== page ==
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The stretch by the creek, with embassies on one end and the Ruler's court at the other, has always been the quieter cousin of the Al Fahidi Historical Neighbourhood. The vibrant Meena Bazaar, reminiscent of congested shopping alleys of the subcontinent, is located just off this waterfront, along with old favourites such as Computer Street, Textile Souq and the local transport hub of Al Shindagha.
Although it's still possible to hop on to one of the Dubai's picture-postcard dinner cruises from Al Seef, for some time now the area has been undergoing a serious makeover by Meraas's development division, the Dubai Holding Company, which is responsible for projects such as CityWalk off Al Wasl Road and The Beach in Jumeirah Beach Residence (JBR).
''Heavy work started early this year and we hope to finish by mid-2017,'' says Abdul Wahab Al Halabi, CEO of Marsa Al Seef. ''First phase, which comprises the retail area in the contemporary, zone will open by the third quarter next year.''
Showcasing Emirati heritage, the 1.8km project with an estimated budget of Dh2 billion was approved in May 2014 by His Highness Shaikh Mohammad Bin Rashid Al Maktoum, Vice-President and Prime Minister of the UAE and Ruler of Dubai.
''We've created an accessible, culture-driven tourism destination for tourists in Dubai,'' says Al Halabi. ''It is genuinely Emirati and that is very critical for us. We have other developments in Dubai that look cultural. This one is particularly so.''
Al Halabi adds that the project's cost and parameters have been redefined and enhanced since its launch. ''We have some cultural areas in Dubai—Shindagah, Al Fahidi Distict and the souqs — but this is the first time we have something dedicated for people to come and visit.''
Calling the project a facelift, Al Halabi says, ''Before we started work on it, Marsa Al Seef was what it says it is — Al Seef wharf. [Marsa means a natural harbour in Arabic.] Al Seef is an area or a street. And it acted as a wharf. There were some boats there — some pleasure boats, the dinner boats—and the RTA station. There was not much else going on. There were a couple of restaurants.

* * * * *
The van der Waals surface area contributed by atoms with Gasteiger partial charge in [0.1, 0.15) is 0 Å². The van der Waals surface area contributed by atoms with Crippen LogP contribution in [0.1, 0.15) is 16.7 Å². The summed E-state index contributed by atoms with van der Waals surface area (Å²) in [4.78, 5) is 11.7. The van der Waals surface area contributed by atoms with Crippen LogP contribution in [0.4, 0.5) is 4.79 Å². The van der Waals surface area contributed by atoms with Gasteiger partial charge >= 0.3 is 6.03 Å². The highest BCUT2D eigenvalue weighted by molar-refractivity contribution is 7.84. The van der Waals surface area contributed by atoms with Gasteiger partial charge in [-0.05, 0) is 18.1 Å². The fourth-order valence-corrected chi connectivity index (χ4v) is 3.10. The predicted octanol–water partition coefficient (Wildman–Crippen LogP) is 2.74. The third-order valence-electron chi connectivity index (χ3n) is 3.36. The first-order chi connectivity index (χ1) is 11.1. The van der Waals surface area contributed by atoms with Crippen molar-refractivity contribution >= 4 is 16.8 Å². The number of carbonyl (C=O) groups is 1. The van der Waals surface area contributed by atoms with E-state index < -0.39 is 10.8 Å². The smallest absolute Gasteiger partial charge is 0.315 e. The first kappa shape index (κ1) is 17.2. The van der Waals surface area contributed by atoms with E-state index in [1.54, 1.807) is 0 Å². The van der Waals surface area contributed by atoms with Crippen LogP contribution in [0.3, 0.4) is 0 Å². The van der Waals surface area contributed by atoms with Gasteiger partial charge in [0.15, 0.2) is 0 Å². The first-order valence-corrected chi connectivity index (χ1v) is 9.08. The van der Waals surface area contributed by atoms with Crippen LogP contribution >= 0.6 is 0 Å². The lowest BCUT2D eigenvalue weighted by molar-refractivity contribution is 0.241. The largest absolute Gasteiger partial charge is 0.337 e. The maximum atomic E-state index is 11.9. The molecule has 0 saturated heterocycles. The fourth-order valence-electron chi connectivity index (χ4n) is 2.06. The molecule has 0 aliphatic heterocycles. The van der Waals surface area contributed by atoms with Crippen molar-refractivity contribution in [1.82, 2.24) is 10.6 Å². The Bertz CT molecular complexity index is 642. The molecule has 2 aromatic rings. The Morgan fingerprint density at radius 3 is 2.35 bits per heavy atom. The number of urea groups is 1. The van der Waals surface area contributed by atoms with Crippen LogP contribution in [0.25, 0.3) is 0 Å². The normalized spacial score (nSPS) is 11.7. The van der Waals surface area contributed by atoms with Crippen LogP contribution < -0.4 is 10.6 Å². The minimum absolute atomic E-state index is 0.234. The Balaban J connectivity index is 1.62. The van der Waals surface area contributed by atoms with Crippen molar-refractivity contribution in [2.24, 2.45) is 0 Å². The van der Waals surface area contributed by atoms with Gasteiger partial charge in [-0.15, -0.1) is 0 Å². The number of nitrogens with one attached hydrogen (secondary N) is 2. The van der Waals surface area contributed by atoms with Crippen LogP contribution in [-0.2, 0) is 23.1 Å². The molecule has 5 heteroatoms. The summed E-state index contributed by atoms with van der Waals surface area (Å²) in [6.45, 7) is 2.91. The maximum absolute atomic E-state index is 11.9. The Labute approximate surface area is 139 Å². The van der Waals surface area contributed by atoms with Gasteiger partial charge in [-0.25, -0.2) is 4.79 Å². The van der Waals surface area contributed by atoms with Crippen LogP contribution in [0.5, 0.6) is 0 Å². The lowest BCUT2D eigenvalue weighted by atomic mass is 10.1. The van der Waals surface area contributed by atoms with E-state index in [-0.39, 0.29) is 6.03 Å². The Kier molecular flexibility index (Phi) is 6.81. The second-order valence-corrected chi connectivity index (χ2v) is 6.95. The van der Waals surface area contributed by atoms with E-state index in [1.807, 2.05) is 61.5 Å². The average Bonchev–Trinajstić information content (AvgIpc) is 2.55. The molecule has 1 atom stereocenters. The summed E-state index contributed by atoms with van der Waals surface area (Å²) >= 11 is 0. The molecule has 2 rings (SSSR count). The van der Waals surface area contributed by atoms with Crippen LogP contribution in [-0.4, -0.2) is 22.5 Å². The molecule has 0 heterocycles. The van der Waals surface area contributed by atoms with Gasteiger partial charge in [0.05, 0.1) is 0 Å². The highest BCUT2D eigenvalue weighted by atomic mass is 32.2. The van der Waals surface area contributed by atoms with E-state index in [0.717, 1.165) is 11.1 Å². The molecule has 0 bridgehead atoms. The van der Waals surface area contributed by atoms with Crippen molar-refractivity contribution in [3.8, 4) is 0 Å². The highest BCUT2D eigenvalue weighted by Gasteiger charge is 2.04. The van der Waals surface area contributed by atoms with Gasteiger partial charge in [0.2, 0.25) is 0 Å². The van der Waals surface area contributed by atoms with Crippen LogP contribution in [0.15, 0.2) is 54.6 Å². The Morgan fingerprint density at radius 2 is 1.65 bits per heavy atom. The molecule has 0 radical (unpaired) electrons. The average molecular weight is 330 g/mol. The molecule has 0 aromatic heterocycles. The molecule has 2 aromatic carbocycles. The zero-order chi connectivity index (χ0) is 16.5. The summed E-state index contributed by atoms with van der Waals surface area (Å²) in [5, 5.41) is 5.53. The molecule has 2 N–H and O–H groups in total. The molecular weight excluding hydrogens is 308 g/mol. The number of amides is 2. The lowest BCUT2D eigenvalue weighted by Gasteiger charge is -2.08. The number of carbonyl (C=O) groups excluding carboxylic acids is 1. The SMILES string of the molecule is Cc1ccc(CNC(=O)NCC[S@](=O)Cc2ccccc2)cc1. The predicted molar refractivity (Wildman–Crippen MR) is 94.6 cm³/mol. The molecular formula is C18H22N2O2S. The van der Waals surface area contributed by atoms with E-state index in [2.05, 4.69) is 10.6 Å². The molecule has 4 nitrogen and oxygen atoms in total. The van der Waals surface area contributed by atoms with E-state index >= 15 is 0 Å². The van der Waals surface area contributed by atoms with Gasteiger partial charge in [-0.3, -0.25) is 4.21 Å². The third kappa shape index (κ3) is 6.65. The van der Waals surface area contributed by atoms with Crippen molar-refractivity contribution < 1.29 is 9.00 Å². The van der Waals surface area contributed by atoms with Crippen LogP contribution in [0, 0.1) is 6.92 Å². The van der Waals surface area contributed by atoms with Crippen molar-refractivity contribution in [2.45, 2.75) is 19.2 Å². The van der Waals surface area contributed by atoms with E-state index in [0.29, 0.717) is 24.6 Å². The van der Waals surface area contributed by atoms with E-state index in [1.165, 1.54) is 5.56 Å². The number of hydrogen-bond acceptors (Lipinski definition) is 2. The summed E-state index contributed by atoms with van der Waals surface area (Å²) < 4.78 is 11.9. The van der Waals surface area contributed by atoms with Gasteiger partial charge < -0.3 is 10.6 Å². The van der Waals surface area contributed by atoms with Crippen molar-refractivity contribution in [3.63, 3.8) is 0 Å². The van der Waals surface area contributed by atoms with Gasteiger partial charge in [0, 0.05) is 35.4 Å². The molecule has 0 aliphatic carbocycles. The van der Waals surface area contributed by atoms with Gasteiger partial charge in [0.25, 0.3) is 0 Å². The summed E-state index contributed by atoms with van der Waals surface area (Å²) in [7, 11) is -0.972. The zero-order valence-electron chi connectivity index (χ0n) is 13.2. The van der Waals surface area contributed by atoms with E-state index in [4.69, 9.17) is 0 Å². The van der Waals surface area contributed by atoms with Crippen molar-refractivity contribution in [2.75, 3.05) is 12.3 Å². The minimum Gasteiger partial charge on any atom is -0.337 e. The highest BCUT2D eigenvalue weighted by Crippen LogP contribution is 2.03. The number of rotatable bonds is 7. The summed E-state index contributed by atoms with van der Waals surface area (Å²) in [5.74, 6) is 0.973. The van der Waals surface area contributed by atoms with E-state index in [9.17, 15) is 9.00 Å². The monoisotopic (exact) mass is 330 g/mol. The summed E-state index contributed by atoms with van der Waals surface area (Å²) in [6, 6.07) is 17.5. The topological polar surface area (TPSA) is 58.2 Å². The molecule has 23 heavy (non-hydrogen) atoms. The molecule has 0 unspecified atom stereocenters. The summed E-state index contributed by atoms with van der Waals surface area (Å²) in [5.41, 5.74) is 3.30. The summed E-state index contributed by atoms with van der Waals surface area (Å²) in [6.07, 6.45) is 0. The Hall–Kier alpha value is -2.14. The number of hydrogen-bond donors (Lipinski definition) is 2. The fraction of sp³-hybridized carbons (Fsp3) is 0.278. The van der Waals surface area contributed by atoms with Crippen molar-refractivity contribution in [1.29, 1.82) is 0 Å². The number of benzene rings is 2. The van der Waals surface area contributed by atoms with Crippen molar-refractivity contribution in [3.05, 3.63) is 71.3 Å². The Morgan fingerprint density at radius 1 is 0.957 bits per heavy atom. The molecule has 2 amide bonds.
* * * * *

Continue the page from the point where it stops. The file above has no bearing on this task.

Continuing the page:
''We said that it's really nice, but let's make it professional. And that's what we are trying to do.''
A focus area of the facelift is the infrastructure. Phase two, in fact, comprises an underground car parking facility with a capacity of 2,500.
''It's easy to get to. We have created infrastructure for people to come in many different ways — buses, cars and water taxis,'' says Al Halabi. ''There will still be a dedicated RTA wharf and abra stations so people can cross the creek. There will also be private mooring for people with their own boats.''
With inputs from local and international architects, the final design blends with the existing character of the historic area. There are clearly marked heritage and contemporary zones.
The mixed-use development comprises retail, hospitality and entertainment segments. ''About 700,000 sq ft or half of it is retail, which includes food and beverage,'' says Al Halabi. ''About
500,000 sq ft is hospitality — this comes to 550 keys. Ten per cent of the development is leisure and entertainment. These don't take much space but have a big wow effect.
There will be a 200-key heritage hotel, a 150-key contemporary upscale hotel and a 200-room contemporary luxury hotel. ''There are 200 rooms spread across the heritage zone, which means there may be 10 rooms here and 10 elsewhere, supported by an upscale contemporary hotel overlooking the creek. At the back there will be a more family-driven luxury hotel.''